Not QUITE Arnold Palmer


I was in my first-ever golf tournament yesterday.  This was also my first-ever round of 18 holes, since Roy and I usually play at the nearby 9-hole course.  And it was my first-ever time playing golf with someone other than Roy.

All of this took a lot of Mental Preparation, since – despite my profound enjoyment of the sport – I basically suck at golf.  My putting is atrocious AND I’m a short-hitter.  Even in the ultra-mellow environment of my local driving ranges, my max personal range for a drive is about 150 yards.  I don’t know what the problem is.  I just can’t see to hit the ball any further than that.

The one thing I have working in my favor is that – for the most part – my drives are straight.  So are my pitches.  As long as I take the extra minute to check that everything is lined up and pointed where it oughtta be, and I take the second extra minute to concentrate and keep my grip on the club nice and light, and I don’t pick my head up, my drives go pretty much where I want them to…as long as that point is within 150 yards.  It doesn’t seem to matter which club I use, either.  I can clock the ball 150 yards just as far with my 8-iron as I can with my 3-wood or my driver.  It’s clear that there’s a golf lesson in my future on this one, because it’s starting to drive me nuts.

Fortunately, this golf tournament was a scramble, which means that the entire foursome tees off, and whichever ball winds up in the best position, everyone plays from that point.  This is essential for this kind of tournament, which had everyone from hard-hitting financial services professionals who do a lot of business on the golf course, and are thus extremely good at golf, to dedicated amateurs, to me, to a huge swarm of people who were just learning how to hold a club.  If you insist that everyone play the ball they hit, the game will never finish by dark, and you’ll wind up with 16 carts piled up at the same hole waiting for the person who is moving the ball down the fairway 10 yards at a time. 

Even more fortunately, I was not at any point the person who was moving the ball down the fairway 10 yards at a time.  This, alone, came as a pleasant surprise.  The other members of my foursome were vastly more skilled than I am and – more to the point – capable of actually clocking the ball down to the green in one stroke on a par 3.  One of the guys in my foursome was sufficiently Hard Core that he was golfing without any woods at all.  This dude was driving with a two iron.  I’ve never even seentwo iron.  And to beat that, he even had a ONE IRON in his bag, and actually used it a few times.  Anyone who golfs understands what I’m saying here.  People who don’t golf won’t just get it, but for you people, this is approximately like saying the guy built an entire motorcycle in his garage on his spare time from his job as an accountant, and built it out of spare parts he found just lying around, AND he now uses that scrap bike and WINS races on the weekend.  Or it’s like saying that he picked up a pair of branches that fell down from the backyard tree after a storm, and whittled a pair of skis out of them, and then used the home-made skis to win a world-cup slalom race.  It’s not just hardcore, it’s exotic and a little weird. It’s awe-inspiringly hardcore.  Like a saddling up a woolly mammoth and having a rodeo.  Like eating a steak from the dinosaur you shot yourself.  It’s intense.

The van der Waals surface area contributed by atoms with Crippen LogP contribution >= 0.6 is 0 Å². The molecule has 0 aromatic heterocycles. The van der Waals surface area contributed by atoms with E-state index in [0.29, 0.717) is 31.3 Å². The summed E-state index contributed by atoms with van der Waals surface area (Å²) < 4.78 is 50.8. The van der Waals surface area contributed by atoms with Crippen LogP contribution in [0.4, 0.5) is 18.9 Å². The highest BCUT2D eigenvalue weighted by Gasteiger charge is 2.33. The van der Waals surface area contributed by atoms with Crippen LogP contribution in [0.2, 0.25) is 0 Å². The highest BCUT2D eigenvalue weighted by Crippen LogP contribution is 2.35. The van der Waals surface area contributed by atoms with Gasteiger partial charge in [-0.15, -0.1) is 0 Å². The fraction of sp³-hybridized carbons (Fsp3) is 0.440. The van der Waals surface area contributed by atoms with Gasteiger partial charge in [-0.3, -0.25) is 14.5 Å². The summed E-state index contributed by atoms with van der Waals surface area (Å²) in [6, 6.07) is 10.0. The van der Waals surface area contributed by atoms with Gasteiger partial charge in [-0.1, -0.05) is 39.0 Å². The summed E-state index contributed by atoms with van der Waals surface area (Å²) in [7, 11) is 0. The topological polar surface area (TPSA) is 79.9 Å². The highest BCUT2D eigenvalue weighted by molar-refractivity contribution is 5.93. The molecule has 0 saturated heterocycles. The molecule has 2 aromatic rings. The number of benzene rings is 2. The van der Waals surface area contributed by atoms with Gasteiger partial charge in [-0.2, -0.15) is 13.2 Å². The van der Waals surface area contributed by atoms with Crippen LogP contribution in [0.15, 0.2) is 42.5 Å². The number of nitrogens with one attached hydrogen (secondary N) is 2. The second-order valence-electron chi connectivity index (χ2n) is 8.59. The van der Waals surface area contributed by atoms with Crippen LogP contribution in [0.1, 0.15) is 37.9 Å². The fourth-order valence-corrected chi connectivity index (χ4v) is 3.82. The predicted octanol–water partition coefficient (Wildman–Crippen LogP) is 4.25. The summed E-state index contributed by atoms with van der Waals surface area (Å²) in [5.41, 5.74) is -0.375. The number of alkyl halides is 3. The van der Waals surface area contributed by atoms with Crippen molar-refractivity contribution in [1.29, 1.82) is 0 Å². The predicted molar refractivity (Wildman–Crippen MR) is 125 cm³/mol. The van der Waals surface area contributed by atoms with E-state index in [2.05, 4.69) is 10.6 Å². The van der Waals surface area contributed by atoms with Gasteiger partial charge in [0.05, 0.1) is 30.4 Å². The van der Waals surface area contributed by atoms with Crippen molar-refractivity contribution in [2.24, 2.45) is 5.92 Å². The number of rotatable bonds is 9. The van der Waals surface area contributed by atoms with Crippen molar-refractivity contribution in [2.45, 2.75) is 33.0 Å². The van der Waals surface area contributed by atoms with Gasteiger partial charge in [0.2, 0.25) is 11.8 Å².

Anyway, those guys kept the ball moving along, and our group finished 3 over par.  Everyone at the end was, of course, asking everyone else how the game had gone, and my partners were cheerful yet humble. “Not bad” they said.  “OK” they said.   While I?  I was jumping around and doing the Happy Dance, because WOW!! ONLY THREE OVER PAR!!!!

And.  And.  AND.  This is the best thing yet.  I only lost one ball in the entire game.

This is a Colossal Personal Achievement.  To put it into perspective, when Roy and I play, we “keep score” by keeping count of the number of balls we have lost.  I don’t mean the number of balls that rolled off the fairway or went into the rough or wound up under a tree.  I mean lost.  Permanently, completely, irrevocably gone.

To date, our Record Low Score (because in golf, low=good) so far is five (5).  One game, we only lost five (5) balls.  In nine (9) holes.  We were thrilled.  Only lost 5 balls?  Hot diggity dog!!! Only 5 balls!!!

I know that balls are technically sold in “sleeves” that consist of, I don’t know, 3-5 balls, somewhere in there.  And I know that people can buy cute balls, ones that have colors, or fun designs, or monograms and stuff.  My grasp of all of this is a bit vague, because due to the implications of “keeping score” by counting how many balls are permanently lost in 9 holes of golf, and the record being five (5), it is not within my grasp to contemplate buying Fancy Balls.  Not when I’m guaranteed to lose all of them within 9 holes or fewer.  No.  When I buy golf balls, I buy them in huge net sacks, and preferably, they’re recycled (i.e., some Golf Ball Finding professional has scavenged them out of the woods and off the bottom of the water hazards, and packaged them up for resale).  This is the most sensible approach for me and Roy.  Cheap, easy-come, easy-go.